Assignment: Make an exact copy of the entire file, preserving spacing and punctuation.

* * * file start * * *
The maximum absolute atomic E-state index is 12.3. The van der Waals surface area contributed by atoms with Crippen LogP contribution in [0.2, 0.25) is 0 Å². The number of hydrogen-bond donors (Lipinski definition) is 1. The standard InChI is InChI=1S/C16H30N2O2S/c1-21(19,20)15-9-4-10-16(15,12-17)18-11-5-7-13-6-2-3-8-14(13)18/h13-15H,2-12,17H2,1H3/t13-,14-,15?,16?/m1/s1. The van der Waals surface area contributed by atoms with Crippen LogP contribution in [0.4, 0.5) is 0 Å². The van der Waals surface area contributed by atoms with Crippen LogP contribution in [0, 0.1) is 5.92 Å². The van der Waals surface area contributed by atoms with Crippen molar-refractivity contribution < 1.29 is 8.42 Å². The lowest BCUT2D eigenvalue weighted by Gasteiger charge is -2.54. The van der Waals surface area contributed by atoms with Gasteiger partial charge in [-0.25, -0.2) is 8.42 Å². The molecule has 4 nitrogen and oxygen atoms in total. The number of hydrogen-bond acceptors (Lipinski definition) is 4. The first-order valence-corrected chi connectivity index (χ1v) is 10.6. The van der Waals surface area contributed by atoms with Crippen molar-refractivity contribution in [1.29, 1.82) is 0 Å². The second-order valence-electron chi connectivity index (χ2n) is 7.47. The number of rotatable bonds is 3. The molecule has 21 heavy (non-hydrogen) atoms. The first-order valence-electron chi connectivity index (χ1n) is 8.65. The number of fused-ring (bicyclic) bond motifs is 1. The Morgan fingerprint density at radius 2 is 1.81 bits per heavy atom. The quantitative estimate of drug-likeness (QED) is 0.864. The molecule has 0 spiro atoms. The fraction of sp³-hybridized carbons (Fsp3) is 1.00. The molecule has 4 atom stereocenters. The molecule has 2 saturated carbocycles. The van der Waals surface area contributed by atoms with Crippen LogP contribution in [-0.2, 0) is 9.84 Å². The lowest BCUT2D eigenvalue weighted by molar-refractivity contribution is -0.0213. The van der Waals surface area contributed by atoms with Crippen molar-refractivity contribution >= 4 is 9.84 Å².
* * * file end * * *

The maximum absolute atomic E-state index is 12.3. The van der Waals surface area contributed by atoms with Crippen LogP contribution in [0.2, 0.25) is 0 Å². The number of hydrogen-bond donors (Lipinski definition) is 1. The standard InChI is InChI=1S/C16H30N2O2S/c1-21(19,20)15-9-4-10-16(15,12-17)18-11-5-7-13-6-2-3-8-14(13)18/h13-15H,2-12,17H2,1H3/t13-,14-,15?,16?/m1/s1. The van der Waals surface area contributed by atoms with Crippen LogP contribution in [0.4, 0.5) is 0 Å². The van der Waals surface area contributed by atoms with Crippen LogP contribution in [0, 0.1) is 5.92 Å². The van der Waals surface area contributed by atoms with Crippen molar-refractivity contribution < 1.29 is 8.42 Å². The lowest BCUT2D eigenvalue weighted by Gasteiger charge is -2.54. The van der Waals surface area contributed by atoms with Gasteiger partial charge in [-0.25, -0.2) is 8.42 Å². The molecule has 4 nitrogen and oxygen atoms in total. The number of hydrogen-bond acceptors (Lipinski definition) is 4. The first-order valence-corrected chi connectivity index (χ1v) is 10.6. The van der Waals surface area contributed by atoms with Crippen molar-refractivity contribution in [1.29, 1.82) is 0 Å². The second-order valence-electron chi connectivity index (χ2n) is 7.47. The number of rotatable bonds is 3. The molecule has 21 heavy (non-hydrogen) atoms. The first-order valence-electron chi connectivity index (χ1n) is 8.65. The number of fused-ring (bicyclic) bond motifs is 1. The Morgan fingerprint density at radius 2 is 1.81 bits per heavy atom. The quantitative estimate of drug-likeness (QED) is 0.864. The molecule has 0 spiro atoms. The fraction of sp³-hybridized carbons (Fsp3) is 1.00. The molecule has 4 atom stereocenters. The molecule has 2 saturated carbocycles. The van der Waals surface area contributed by atoms with Crippen LogP contribution in [-0.2, 0) is 9.84 Å². The lowest BCUT2D eigenvalue weighted by molar-refractivity contribution is -0.0213. The van der Waals surface area contributed by atoms with Crippen molar-refractivity contribution >= 4 is 9.84 Å².